Pete Davidson, Cancel Culture and the State of Comedy

Ryan Hill, Contributing Writer

It’s no surprise that there was one main event on everyone’s mind this past weekend: Pete Davidson’s anticipated visit to the University. No matter how much you know about pop culture and celebrity news, you’re bound to be aware of the constant media frenzy as of late around Davidson. This highly anticipated event led many to wonder how Davidson would react, and to what level he would be his typical uncensored, unabridged self. What we received was a combination of comedic bits fueled by the questions and the energy of the audience, as well as his take on the modern state of the comedy world and his place in it. Given his background, it’s no surprise his thoughts on this topic came off as dismissive and rubbed me the wrong way that Davidson never had before.

I grew up watching Saturday Night Live (SNL) every Saturday night, excited for the current celebrities to have their turn with famous cast members like Seth Meyers, Amy Poehler and Kenan Thompson. There’s no doubt that Davidson has joined the rank of famous and successful SNL cast members, due to his distinctive personality and his edgy (to say the least) standup. Davidson often jokes about his history with drugs and makes frequent references to his father who died during the Sept. 11 terrorist attacks while serving as a first responder. This apprehensive style of comedy certainly put him on the map, and it makes sense considering he cited some of his core inspirations as the currently controversial Dave Chappelle and John Mulaney. He made several comments regarding their impact on him during the interview on the Sunday, specifically citing Mulaney as a close friend. Given Chappelle’s recent scandal during his comedy special “The Closer” where he insulted the trans community, and Mulaney’s recent news involving his divorce fresh out of rehab, it was surprising to hear Davidson still praise them.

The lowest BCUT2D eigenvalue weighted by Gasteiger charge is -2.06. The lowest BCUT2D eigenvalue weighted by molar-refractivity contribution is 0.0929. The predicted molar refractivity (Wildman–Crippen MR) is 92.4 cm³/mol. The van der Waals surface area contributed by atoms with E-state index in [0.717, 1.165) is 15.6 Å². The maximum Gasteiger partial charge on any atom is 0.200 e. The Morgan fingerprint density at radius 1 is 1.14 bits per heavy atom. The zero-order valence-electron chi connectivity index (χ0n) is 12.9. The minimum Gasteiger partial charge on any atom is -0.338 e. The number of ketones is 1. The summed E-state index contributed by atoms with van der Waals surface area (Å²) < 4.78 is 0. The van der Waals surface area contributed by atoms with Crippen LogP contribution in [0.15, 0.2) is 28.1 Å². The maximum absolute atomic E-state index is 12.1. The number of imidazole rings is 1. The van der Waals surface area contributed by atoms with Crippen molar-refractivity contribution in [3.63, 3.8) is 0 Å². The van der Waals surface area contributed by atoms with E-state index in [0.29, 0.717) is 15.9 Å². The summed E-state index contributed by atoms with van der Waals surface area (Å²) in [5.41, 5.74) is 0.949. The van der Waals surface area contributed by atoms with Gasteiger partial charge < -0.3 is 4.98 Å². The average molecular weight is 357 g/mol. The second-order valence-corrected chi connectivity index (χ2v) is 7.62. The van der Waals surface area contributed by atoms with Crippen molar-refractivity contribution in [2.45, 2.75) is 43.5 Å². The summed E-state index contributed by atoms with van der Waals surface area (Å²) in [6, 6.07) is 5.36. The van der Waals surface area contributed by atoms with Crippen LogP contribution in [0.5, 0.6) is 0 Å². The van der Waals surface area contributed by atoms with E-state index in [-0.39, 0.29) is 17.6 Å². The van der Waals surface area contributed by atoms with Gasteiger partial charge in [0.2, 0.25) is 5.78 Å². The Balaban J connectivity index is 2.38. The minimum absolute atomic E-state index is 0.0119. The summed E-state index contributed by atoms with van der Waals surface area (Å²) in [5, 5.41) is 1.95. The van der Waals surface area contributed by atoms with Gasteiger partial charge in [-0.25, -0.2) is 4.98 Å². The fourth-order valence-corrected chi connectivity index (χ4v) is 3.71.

Davidson’s bias towards these star comedians, along with his own comedic taste and flair, can clearly be attributed to his belief that today’s comedy scene is terrible to be in because of the public’s tendency to cancel problematic comedians. I find this to be very generalized and dismissive of our world’s evolving social climate. The fact that many of these recent backlashes are against many of Davidson’s idols explains why he finds PC (politically correct) culture harmful. 

His generation grew up with comedians not afraid to make a joke targeted towards race, gender or a large assortment of other stereotypes. To be fair, and this isn’t all-encompassing, I believe there are appropriate ways to joke around these topics. Some of the best stand-up bits in the world come from Eddie Murphy, Chris Rock and Bill Burr’s outside look on racial norms during modern times. However, when these jokes are presented in a way that actively dismisses and mistreats whole groups of people is when boundaries need to be drawn. Many fans of the comics will argue that it’s all a part of the joke and they would never mean to do any harm, but even if they didn’t “mean it in that way” people who do have bigoted tendencies will certainly look at these jokes with full seriousness.

Frankly, I’m sure Davidson doesn’t intentionally generalize, and given how he presented himself on Sunday he probably does understand the damage hateful speech may do. To his credit, I believe his comedy strikes a healthy yet edgy balance between what’s appropriate and what’s not. However, he and many other comics in his position surely feel scared to perform comedy now because of fear they may be canceled next. The truth is, these comics have nothing to worry about as long as they can truly check themselves and their own biases before performing what they think is funny, but what others may perceive as derogatory. I’m a fan of Davidson, and always have been, but I just hope he can realize the larger problem within comedy rather than defending his own heroes that have done wrong.

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